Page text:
For the second consecutive season, the Atlanta Falcons have started with four wins in their first five games. In fact, since head coach Mike Smith commandeered a sinking 4-12 team in the 2008 offseason, the Falcons are 11-4 in the first five games of the season. They've coupled their fast starts with fast finishes as well, rolling up a combined 7-3 record in the final five games of 2008 and 2009.
Optimism abounds, but if we don't learn from history, we are doomed to repeat it. Flashback to Oct. 19, 2009: the Falcons had just beaten the Chicago Bears and were sitting at 4-1. Coming off a playoff season the year before, the sky was the limit. That's when the bottom fell out. Six losses in the next eight games had the Falcons eliminated from playoff contention before Christmas.
Will this team suffer the same fate? Barring injuries, the short answer is no.
The 2010 version is all kinds of superior to the 2009 version that finished 9-7. The offense is a well-oiled machine with a variety of weapons that includes the eighth-leading rusher (Michael Turner) and the second-leading receiver (Roddy White) and now can welcome back the return of Michael Jenkins after being out since August 6.
The defense is leaps and bounds ahead of last year's team. The maturation of William Moore and Kroy Biermann along with the impact of rookies Sean Weatherspoon and Corey Peters have made this defense the second-stingiest in the league - allowing only 14 points per game.
I have every confidence this team will finish 13-3 - as I predicted - and represent the NFC in the Super Bowl. However, (has Stephen A. Smith ruined that word for everyone else too?) we need to look at the math - don't worry, they'll be no homework - before we start buying our Super Bowl tickets.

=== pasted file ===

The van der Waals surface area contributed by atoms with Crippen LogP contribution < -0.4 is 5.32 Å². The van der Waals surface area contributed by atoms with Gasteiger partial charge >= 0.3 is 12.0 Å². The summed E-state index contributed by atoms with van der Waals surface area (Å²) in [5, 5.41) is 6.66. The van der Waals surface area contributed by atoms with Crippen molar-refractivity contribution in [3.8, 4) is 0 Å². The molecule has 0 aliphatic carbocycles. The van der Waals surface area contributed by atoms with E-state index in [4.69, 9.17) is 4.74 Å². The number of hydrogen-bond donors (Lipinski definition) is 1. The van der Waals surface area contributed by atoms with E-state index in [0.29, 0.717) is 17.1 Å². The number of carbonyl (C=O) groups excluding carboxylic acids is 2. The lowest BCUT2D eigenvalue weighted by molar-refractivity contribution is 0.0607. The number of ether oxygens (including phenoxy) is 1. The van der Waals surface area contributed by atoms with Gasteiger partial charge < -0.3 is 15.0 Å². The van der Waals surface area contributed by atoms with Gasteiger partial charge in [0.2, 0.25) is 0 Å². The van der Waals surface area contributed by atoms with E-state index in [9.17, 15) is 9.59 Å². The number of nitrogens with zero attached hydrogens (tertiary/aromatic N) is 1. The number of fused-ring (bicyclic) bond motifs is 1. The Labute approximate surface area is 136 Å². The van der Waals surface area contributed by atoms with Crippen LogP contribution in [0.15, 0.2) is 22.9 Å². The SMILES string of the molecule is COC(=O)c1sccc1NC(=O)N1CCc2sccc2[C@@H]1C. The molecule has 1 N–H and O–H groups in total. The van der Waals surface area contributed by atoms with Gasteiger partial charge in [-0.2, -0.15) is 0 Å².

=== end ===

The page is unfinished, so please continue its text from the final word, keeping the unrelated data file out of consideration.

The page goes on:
Over the past three seasons, 12 teams have started 4-1. Of those 12, only seven have parlayed their fast start into a playoff berth. That's 58 percent. The full chart beckons.
So far this year, they are eight teams that have one loss. **Since some teams have had byes already, for the sake of this breakout, the loss column is what matters. 3-1 teams are grouped with 4-1 teams and the inverse is also true.** This means that of those eight teams, we can expect to see about four teams (4.7) make the playoffs.
Using the current standings, the chart above and my patent-pending Unbiased Power Rankings, let's take a stab at guessing the playoff teams.
Here's what we know. There's no 5-0 teams, so that 78 percent gets thrown back into the mix. We can eliminate all the one-win and winless teams since they are a combined 0 for 22 since 2007. Goodbye, Buffalo Bills, Cleveland Browns, Detroit Lions, Carolina Panthers and San Francisco 49ers.
Since the AFC has higher ranked teams, some adjustments were made to complete the playoff picture.
Of the eight one-loss teams, only four can make it.
- Baltimore Ravens
- Pittsburgh Steelers
- Atlanta Falcons
- New York Jets
- Chicago Bears
- New England Patriots
- Kansas City Chiefs
- Tampa Bay Buccaneers
We have twelve two-loss teams and only six can get in.
- Houston Texans
- Indianapolis Colts
- Arizona Cardinals
- New York Giants
- Washington Redskins
- Green Bay Packers
- Tennessee Titans
- Jacksonville Jaguars
- Philadelphia Eagles
- New Orleans Saints
- Seattle Seahawks
- Miami Dolphins
And finally the numbers tell us that two teams from the group of seven with three losses will make a playoff run.
After all the madness, we are left with this.
In the NFC, the playoff teams will be:
And in the AFC:
That's a far cry from what many of us thought would happen when we made our preseason prognostications. Then again, when has the NFL been predictable? Black is East, up is white. The next eleven weeks is sure to bring a lot of surprises but one thing's for certain, the standings in October can look drastically different come January.